As the EHR replacements, provider consolidations and meaningful use uncertainties come to resolutions this year, the client loyalty spectrum discernably ranges from those hospitals with high EHR and HIT satisfaction, clinician usability and business analytics, to other hospitals unmistakably stuck with systems nominally operative, trapped with vendors due to huge capital investments, and in deep debt.
This week, Black Book Rankings unveiled its HIT Loyalty Index, a framework for measuring loyalty and assessing the stability of a vendor’s customer base. The Black Book Loyalty Index is a versatile approach, providing physicians and hospitals with a practical means to leverage the voice of the customer for improved business performance. 2,577 hospital users provided feedback on their intentions to renew current contracts, purchase additional products and services such as HIE, population health tools and revenue cycle management, and the propensity for the client to recommend their inpatient EHR/HIT vendor to peer hospitals.
The report finds hospitals and medical centers over 250 beds ranked Allscripts #1 in client satisfaction for a third year, after displacing Epic Systems, which had maintained the top client bestowed honors for the previous three consecutive years in the academic teaching facility and large hospital category. Clinical users prefer the Allscripts functionality highest in major medical centers.
Cerner retained its 6 year top spot for Community Hospitals ranging from 101 to 250 beds. Cerner also scored highest in nursing user satisfaction in the 2014 and 2015 Black Book polls including over 15,000 hospital nurses regardless of bed size they were currently employed. Hospital corporations, groups and chains, a category ranked only by CIOs and IT managers, selected Cerner as the #1 best EHR for hospital systems.
Overall, loyalty to inpatient EHR/HIT vendors declined 8% from 81% committed clients to 75%. Roughly a quarter of all hospitals currently feel their loyalty to their vendor is based on administrative directives due to high capital investments than on actual satisfaction, usability or product suites available within the brand family.
Black Book Loyalty Index Overview
The Black Book Loyalty Index takes a statistically validated approach to the theory of customer loyalty to create a pragmatic solution to understanding the two dimensions of customer loyalty: customer behavior and the perceptions and attitudes that support these behaviors. The motivation in creating a Loyalty Index was an early recognition by Black Book that the conventional metrics of customer affinity, namely satisfaction, repurchase intent, and client recommendations, were in isolation, insufficient metrics to full understand the complexities of EHR customer behavior and underlying motivating forces.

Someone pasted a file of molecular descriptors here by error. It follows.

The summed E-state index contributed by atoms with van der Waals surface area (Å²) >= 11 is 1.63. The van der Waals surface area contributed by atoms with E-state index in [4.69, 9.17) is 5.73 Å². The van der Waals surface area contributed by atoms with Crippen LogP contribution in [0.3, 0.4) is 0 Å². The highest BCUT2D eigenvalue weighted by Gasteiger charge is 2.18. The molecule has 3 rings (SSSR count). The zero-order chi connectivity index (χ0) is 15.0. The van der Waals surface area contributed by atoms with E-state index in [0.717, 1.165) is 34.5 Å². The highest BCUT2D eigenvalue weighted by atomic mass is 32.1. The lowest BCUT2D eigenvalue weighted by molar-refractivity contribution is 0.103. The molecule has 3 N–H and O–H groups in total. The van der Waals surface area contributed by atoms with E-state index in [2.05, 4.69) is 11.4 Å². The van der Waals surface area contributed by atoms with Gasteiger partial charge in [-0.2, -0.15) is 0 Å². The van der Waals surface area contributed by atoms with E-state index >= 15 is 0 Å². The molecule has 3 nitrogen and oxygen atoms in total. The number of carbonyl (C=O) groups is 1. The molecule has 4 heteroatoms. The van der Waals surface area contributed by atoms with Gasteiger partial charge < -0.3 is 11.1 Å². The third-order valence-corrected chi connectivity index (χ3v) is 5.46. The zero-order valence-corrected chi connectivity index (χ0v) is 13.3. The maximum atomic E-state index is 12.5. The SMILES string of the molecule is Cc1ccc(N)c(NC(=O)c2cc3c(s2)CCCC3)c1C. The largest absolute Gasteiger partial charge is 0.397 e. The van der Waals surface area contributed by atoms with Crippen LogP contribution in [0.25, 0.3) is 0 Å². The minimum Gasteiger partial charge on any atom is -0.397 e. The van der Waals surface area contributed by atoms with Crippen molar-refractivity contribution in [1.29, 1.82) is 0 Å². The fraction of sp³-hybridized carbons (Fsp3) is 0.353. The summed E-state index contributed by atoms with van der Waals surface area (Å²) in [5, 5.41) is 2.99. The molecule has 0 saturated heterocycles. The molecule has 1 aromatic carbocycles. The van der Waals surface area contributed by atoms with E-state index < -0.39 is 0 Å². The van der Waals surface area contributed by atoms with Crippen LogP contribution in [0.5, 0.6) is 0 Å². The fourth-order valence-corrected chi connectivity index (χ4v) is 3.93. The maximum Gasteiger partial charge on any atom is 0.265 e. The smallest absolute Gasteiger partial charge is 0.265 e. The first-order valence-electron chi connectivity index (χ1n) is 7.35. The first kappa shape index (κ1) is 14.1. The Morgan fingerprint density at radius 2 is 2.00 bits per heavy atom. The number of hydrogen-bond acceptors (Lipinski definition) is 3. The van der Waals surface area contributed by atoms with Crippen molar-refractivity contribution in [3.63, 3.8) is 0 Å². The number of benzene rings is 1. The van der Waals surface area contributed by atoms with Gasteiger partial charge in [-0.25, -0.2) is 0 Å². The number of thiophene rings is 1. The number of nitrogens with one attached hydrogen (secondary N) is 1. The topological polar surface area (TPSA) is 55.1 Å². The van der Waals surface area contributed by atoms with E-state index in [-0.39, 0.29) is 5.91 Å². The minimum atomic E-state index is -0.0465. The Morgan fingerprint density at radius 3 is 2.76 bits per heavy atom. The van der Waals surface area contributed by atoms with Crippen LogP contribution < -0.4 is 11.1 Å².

The Black Book Loyalty Index is structured so the two axes represent two aspects of loyalty – attitude and behavior. This forms four quadrants that are defined as follows:
– Highly Loyal – These HER/HIT customers have every intention of continuing the business relationship and have a positive attitude toward the EHR vendor. They are likely to increase spending in other brand product and services lines, and recommend the EHR to others.
Reachable – These EHR clients have a good attitude about working with the EHR company but do not plan on enhancing their relations. An odd combination, this is a small percentage of clients and indicates something has changed with the hospital or physician group’s business strategy, changing vendors after an acquisition (as dictated by the acquiring hospital or organization), product offerings, or are discontinuing the services or products you purchased. They still speak highly of your firm and provide recommendations to others but aren’t purchasing more.
Locked or “Trapped” – These customers show every intention of continuing business with the EHR but they are not satisfied or happy with some important aspect of the relationship. They feel trapped in the relationship, many times because of large capital expenditures already made, contractual obligations, or regional dictates which make doing business with this EHR imperative for interoperability or ACO development. This is common with hospitals locked into long term agreements making it too hard to switch EHRs. Typically, trapped clients find a better option and are not likely to continue long term business with the IT vendor on other product/service lines.
High Risk – These customers are seeking or entertaining other vendor options. They do not intend to return and have a bad attitude about the relationship, products, service, broken promises or undelivered obligations. These customers and will speak poorly of you in the HIT marketplace.